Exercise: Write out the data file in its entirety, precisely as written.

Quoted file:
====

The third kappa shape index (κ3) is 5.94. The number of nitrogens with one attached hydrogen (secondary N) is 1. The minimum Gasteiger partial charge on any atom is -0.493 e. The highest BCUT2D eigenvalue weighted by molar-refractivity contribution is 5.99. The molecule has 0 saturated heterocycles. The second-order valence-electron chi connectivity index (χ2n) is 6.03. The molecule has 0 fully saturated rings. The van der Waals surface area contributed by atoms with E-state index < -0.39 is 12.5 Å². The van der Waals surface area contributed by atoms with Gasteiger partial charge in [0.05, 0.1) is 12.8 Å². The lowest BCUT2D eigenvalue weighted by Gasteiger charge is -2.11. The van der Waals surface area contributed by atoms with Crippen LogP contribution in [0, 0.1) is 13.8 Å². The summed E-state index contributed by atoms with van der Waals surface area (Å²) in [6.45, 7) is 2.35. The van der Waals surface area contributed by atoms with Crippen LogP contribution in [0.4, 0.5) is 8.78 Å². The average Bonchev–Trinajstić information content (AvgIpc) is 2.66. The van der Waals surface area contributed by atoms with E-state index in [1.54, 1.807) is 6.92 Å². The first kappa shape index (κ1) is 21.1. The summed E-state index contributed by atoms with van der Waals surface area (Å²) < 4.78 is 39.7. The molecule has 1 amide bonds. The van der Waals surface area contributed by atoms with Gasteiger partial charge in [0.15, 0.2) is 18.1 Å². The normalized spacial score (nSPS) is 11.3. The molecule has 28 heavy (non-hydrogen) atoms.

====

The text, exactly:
The third kappa shape index (κ3) is 5.94. The number of nitrogens with one attached hydrogen (secondary N) is 1. The minimum Gasteiger partial charge on any atom is -0.493 e. The highest BCUT2D eigenvalue weighted by molar-refractivity contribution is 5.99. The molecule has 0 saturated heterocycles. The second-order valence-electron chi connectivity index (χ2n) is 6.03. The molecule has 0 fully saturated rings. The van der Waals surface area contributed by atoms with E-state index < -0.39 is 12.5 Å². The van der Waals surface area contributed by atoms with Gasteiger partial charge in [0.05, 0.1) is 12.8 Å². The lowest BCUT2D eigenvalue weighted by Gasteiger charge is -2.11. The van der Waals surface area contributed by atoms with Crippen LogP contribution in [0, 0.1) is 13.8 Å². The summed E-state index contributed by atoms with van der Waals surface area (Å²) in [6.45, 7) is 2.35. The van der Waals surface area contributed by atoms with Crippen LogP contribution in [0.4, 0.5) is 8.78 Å². The average Bonchev–Trinajstić information content (AvgIpc) is 2.66. The van der Waals surface area contributed by atoms with E-state index in [1.54, 1.807) is 6.92 Å². The first kappa shape index (κ1) is 21.1. The summed E-state index contributed by atoms with van der Waals surface area (Å²) < 4.78 is 39.7. The molecule has 1 amide bonds. The van der Waals surface area contributed by atoms with Gasteiger partial charge in [0.15, 0.2) is 18.1 Å². The normalized spacial score (nSPS) is 11.3. The molecule has 28 heavy (non-hydrogen) atoms.